Black Beauty Dance is a virtual workshop series for Black college dancers created and led by Shakia Johnson, who is the Five College Joint Lecturer in African Diasporic Dance. Against the backdrop of the murders of George Floyd and other Black people at the hands of police, Shakia reached out to the piece’s Black student cast members to ask how she could support them, and in April started a healing circle that addressed their desire to see and be with one another in this difficult time. ArtSake asked Shakia to share more about the project.
Until March, I was preparing my MFA thesis performance with 17 students from the Five Colleges, where I am Joint Lecturer of African Diasporic Dance. COVID ended the project, which focused on inequality, social and racial injustice, and Black women pioneers. As Black people died at the hands of police, I asked the Black student cast members how I could support them, and in April started a healing circle for them.
The students then asked to move “with” one another, so I invited dance artists to teach online five days a week. I initially invited Black women and recently began inviting artists of different genders. The classes cover diverse forms not offered at most colleges, such as vernacular jazz, vogue, and Afrobeat, and the post-class discussions allow the dancers to safely talk about their hopes and fears.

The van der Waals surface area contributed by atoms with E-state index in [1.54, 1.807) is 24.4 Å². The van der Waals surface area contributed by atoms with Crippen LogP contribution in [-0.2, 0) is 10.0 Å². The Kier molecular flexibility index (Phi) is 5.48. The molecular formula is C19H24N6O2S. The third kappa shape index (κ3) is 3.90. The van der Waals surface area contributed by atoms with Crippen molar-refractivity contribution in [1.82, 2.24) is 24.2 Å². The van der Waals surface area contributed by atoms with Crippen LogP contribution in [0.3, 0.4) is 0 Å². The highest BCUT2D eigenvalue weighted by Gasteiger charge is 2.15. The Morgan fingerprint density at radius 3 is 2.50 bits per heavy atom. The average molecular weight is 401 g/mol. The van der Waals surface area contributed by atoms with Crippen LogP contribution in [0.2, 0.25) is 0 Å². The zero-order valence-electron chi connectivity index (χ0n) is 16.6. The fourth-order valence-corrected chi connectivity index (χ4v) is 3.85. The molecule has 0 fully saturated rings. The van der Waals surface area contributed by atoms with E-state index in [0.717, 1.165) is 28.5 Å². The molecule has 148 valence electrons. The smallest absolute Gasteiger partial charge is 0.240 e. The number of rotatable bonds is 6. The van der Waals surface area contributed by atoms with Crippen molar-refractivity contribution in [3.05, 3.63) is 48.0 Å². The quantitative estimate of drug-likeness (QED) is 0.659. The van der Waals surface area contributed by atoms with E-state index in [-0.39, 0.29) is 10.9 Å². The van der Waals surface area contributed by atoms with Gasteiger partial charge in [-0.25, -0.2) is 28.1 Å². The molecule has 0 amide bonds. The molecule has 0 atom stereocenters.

While Mount Holyoke College dance department provided funding in spring, I’ve been fundraising to continue the workshops through summer. I’ve also opened them up to Black college dance students at other schools. The dance artists I bring in not only share their histories with us, but to give us wisdom for the future, educate us, and bring us into community.
Image credits: All images courtesy of Shakia Johnson.